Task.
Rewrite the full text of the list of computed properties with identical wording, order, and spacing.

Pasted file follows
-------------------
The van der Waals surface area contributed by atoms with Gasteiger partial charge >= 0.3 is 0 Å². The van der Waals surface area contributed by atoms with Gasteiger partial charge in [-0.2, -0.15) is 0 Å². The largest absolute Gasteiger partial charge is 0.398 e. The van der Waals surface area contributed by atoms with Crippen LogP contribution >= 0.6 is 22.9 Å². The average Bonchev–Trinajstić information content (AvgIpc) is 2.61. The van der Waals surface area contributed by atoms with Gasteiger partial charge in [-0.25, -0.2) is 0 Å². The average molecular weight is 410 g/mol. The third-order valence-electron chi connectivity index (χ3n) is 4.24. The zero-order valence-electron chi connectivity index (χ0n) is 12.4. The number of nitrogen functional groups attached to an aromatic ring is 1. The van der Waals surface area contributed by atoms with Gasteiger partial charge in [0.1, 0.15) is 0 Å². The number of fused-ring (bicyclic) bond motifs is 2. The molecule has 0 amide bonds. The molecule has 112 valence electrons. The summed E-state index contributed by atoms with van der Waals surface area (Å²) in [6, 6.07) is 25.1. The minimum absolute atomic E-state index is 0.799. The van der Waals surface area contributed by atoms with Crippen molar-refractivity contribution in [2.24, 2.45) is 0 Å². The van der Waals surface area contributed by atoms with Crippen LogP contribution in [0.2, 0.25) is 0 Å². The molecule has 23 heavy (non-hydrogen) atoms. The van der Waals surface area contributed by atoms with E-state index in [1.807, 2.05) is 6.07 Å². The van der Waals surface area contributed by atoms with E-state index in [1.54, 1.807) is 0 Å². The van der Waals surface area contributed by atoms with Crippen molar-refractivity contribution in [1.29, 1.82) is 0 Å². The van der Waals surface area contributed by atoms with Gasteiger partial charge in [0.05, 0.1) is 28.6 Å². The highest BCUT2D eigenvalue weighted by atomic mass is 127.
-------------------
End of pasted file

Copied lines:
The van der Waals surface area contributed by atoms with Gasteiger partial charge >= 0.3 is 0 Å². The van der Waals surface area contributed by atoms with Gasteiger partial charge in [-0.2, -0.15) is 0 Å². The largest absolute Gasteiger partial charge is 0.398 e. The van der Waals surface area contributed by atoms with Crippen LogP contribution >= 0.6 is 22.9 Å². The average Bonchev–Trinajstić information content (AvgIpc) is 2.61. The van der Waals surface area contributed by atoms with Gasteiger partial charge in [-0.25, -0.2) is 0 Å². The average molecular weight is 410 g/mol. The third-order valence-electron chi connectivity index (χ3n) is 4.24. The zero-order valence-electron chi connectivity index (χ0n) is 12.4. The number of nitrogen functional groups attached to an aromatic ring is 1. The van der Waals surface area contributed by atoms with Gasteiger partial charge in [0.1, 0.15) is 0 Å². The number of fused-ring (bicyclic) bond motifs is 2. The molecule has 0 amide bonds. The molecule has 112 valence electrons. The summed E-state index contributed by atoms with van der Waals surface area (Å²) in [6, 6.07) is 25.1. The minimum absolute atomic E-state index is 0.799. The van der Waals surface area contributed by atoms with Crippen molar-refractivity contribution in [2.24, 2.45) is 0 Å². The van der Waals surface area contributed by atoms with Crippen LogP contribution in [0.2, 0.25) is 0 Å². The molecule has 23 heavy (non-hydrogen) atoms. The van der Waals surface area contributed by atoms with E-state index in [1.807, 2.05) is 6.07 Å². The van der Waals surface area contributed by atoms with E-state index in [1.54, 1.807) is 0 Å². The van der Waals surface area contributed by atoms with Crippen molar-refractivity contribution in [1.29, 1.82) is 0 Å². The van der Waals surface area contributed by atoms with Gasteiger partial charge in [0.05, 0.1) is 28.6 Å². The highest BCUT2D eigenvalue weighted by atomic mass is 127.